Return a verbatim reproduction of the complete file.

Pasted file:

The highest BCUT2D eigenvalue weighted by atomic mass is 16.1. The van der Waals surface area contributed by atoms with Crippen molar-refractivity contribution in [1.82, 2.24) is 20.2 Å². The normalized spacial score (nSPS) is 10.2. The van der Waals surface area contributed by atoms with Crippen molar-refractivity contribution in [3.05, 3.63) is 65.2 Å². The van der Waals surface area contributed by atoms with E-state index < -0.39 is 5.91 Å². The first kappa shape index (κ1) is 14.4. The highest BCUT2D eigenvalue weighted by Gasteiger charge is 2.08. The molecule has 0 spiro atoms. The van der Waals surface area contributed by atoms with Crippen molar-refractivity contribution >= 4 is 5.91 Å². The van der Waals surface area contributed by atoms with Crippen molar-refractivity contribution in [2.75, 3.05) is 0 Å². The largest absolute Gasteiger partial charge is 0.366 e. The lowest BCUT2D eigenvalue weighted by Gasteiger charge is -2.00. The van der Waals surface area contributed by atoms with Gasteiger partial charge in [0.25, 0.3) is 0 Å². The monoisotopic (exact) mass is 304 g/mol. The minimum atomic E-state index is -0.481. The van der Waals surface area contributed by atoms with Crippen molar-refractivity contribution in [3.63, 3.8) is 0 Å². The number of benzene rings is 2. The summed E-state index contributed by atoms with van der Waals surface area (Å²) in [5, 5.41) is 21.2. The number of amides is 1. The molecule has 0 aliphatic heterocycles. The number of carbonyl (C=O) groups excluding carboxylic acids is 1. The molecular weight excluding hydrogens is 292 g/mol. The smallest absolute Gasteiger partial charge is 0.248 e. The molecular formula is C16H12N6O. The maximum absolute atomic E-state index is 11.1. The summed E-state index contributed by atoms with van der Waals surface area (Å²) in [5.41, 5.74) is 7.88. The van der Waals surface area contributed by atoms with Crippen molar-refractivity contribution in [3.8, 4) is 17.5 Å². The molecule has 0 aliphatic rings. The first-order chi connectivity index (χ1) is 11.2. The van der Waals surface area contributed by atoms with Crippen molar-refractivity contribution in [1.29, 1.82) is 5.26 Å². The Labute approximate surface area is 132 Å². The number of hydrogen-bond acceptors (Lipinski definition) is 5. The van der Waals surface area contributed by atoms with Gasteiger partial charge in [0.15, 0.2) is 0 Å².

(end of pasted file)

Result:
The highest BCUT2D eigenvalue weighted by atomic mass is 16.1. The van der Waals surface area contributed by atoms with Crippen molar-refractivity contribution in [1.82, 2.24) is 20.2 Å². The normalized spacial score (nSPS) is 10.2. The van der Waals surface area contributed by atoms with Crippen molar-refractivity contribution in [3.05, 3.63) is 65.2 Å². The van der Waals surface area contributed by atoms with E-state index < -0.39 is 5.91 Å². The first kappa shape index (κ1) is 14.4. The highest BCUT2D eigenvalue weighted by Gasteiger charge is 2.08. The molecule has 0 spiro atoms. The van der Waals surface area contributed by atoms with Crippen molar-refractivity contribution >= 4 is 5.91 Å². The van der Waals surface area contributed by atoms with Crippen molar-refractivity contribution in [2.75, 3.05) is 0 Å². The largest absolute Gasteiger partial charge is 0.366 e. The lowest BCUT2D eigenvalue weighted by Gasteiger charge is -2.00. The van der Waals surface area contributed by atoms with Gasteiger partial charge in [0.25, 0.3) is 0 Å². The monoisotopic (exact) mass is 304 g/mol. The minimum atomic E-state index is -0.481. The van der Waals surface area contributed by atoms with Crippen molar-refractivity contribution in [3.63, 3.8) is 0 Å². The number of benzene rings is 2. The summed E-state index contributed by atoms with van der Waals surface area (Å²) in [5, 5.41) is 21.2. The number of amides is 1. The molecule has 0 aliphatic heterocycles. The number of carbonyl (C=O) groups excluding carboxylic acids is 1. The molecular weight excluding hydrogens is 292 g/mol. The smallest absolute Gasteiger partial charge is 0.248 e. The molecular formula is C16H12N6O. The maximum absolute atomic E-state index is 11.1. The summed E-state index contributed by atoms with van der Waals surface area (Å²) in [5.41, 5.74) is 7.88. The van der Waals surface area contributed by atoms with Crippen molar-refractivity contribution in [3.8, 4) is 17.5 Å². The molecule has 0 aliphatic rings. The first-order chi connectivity index (χ1) is 11.2. The van der Waals surface area contributed by atoms with Crippen molar-refractivity contribution in [1.29, 1.82) is 5.26 Å². The Labute approximate surface area is 132 Å². The number of hydrogen-bond acceptors (Lipinski definition) is 5. The van der Waals surface area contributed by atoms with Gasteiger partial charge in [0.15, 0.2) is 0 Å².